PMPS – Pain Beyond Cancer

27 Sep 2017

Ian Paterson, “Disgraced breast surgeon”, had his sentence increased from 15 to 20 years last month in order for the punishment to more squarely fit the crime. The below quote from Linda Milliband of Thompson Solicitors, who represented the 17 victims, has given us pause for thought. Miliband said: “Many of our clients were subjected to significant harm at the hands of Mr. Paterson and some have been left with life-long conditions.” In October, more than 500 of Paterson’s private patients who had unnecessary mastectomies will seek compensation at the High Court.

What does Milliband mean by “life-long conditions”?  One consequence of this type of surgery is Post Mastectomy Pain Syndrome (PMPS). PMPS is a type of chronic pain, typically neuropathic in nature, which occurs after breast cancer surgeries and continues beyond the usual healing period, typically 3-6 years. The occurrence and severity of PMPS depends on a number of factors: the size and position of the tumor, the age of the patient and the person’s subjective response to pain and trauma.

Clock time PMPS

As is often the case with neuropathic pain syndromes, presenting them in court can be complicated due to the subjective nature of the pain. Our own case study shows an example of PMPS on an occasion when a mastectomy procedure was unnecessarily delayed resulting in avoidable neuropathic pain:

A 42-year-old woman was diagnosed with breast cancer in 2011. The histology results, however, were only presented to her a year later. During the extensive delay in treating the cancer, the tumor had grown significantly and had spread to her lymph nodes. As a result of the advanced stage of the cancer, she had to undergo a mastectomy, radiotherapy, and chemotherapy.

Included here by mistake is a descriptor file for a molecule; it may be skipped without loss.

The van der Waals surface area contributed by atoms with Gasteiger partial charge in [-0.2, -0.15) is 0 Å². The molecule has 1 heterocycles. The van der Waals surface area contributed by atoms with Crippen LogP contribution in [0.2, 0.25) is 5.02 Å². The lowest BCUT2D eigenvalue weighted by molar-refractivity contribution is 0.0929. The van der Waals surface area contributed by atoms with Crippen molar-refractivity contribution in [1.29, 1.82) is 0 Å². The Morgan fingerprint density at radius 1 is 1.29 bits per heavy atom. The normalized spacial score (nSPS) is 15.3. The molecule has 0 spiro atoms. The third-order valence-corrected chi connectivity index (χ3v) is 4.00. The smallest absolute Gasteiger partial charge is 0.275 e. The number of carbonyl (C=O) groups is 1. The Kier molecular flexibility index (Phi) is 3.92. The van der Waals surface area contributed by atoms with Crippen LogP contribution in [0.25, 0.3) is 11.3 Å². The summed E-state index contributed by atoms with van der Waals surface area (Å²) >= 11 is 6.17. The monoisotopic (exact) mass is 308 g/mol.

Had the histology results been made available shortly after the original diagnosis, she would have undergone a lumpectomy with the possibility of chemotherapy. Since the cancer had advanced to the stage it did, she instead suffered debilitating neuropathic pain as a result of the mastectomy. Whilst thankfully she is still clear of cancer, the debilitating “life-long conditions” – as touched on by the solicitors for Paterson’s victims – have changed her life forever. Her career as an investment banker suffered irrevocably as she struggled to work with the pain and the effects of the medication and she now works part-time.

In society a mastectomy can be seen far too simply as the final solution for breast cancer and the assumption can be that the relief of being rid of cancer is the end of the story for those who undergo the procedure. The aftermath, however, is so much more complicated, and PMPS – as with all neuropathic pain that is by its very nature subjective – can be an invisible destroyer of individuals’ lives even after they are ‘cancer-free’. Both the unnecessary procedures carried out by Paterson and the negligence faced by our client resulted in pain that changed lives for the worse. Medicolegal expert witnesses who are specialists in these areas must be engaged with great care in order to ensure that victims of abuse or negligence as outlined here get the compensation that they deserve despite the ‘invisible’ nature of their suffering.

Dr. Christopher Jenner has been treating PMPS for a number of years.  He completed his fellowship at the Marsden Hospital treating patients suffering with this debilitating condition.  He has been acting as a medico legal pain expert for 14 years and has extensive experience working with both claimant and defendants.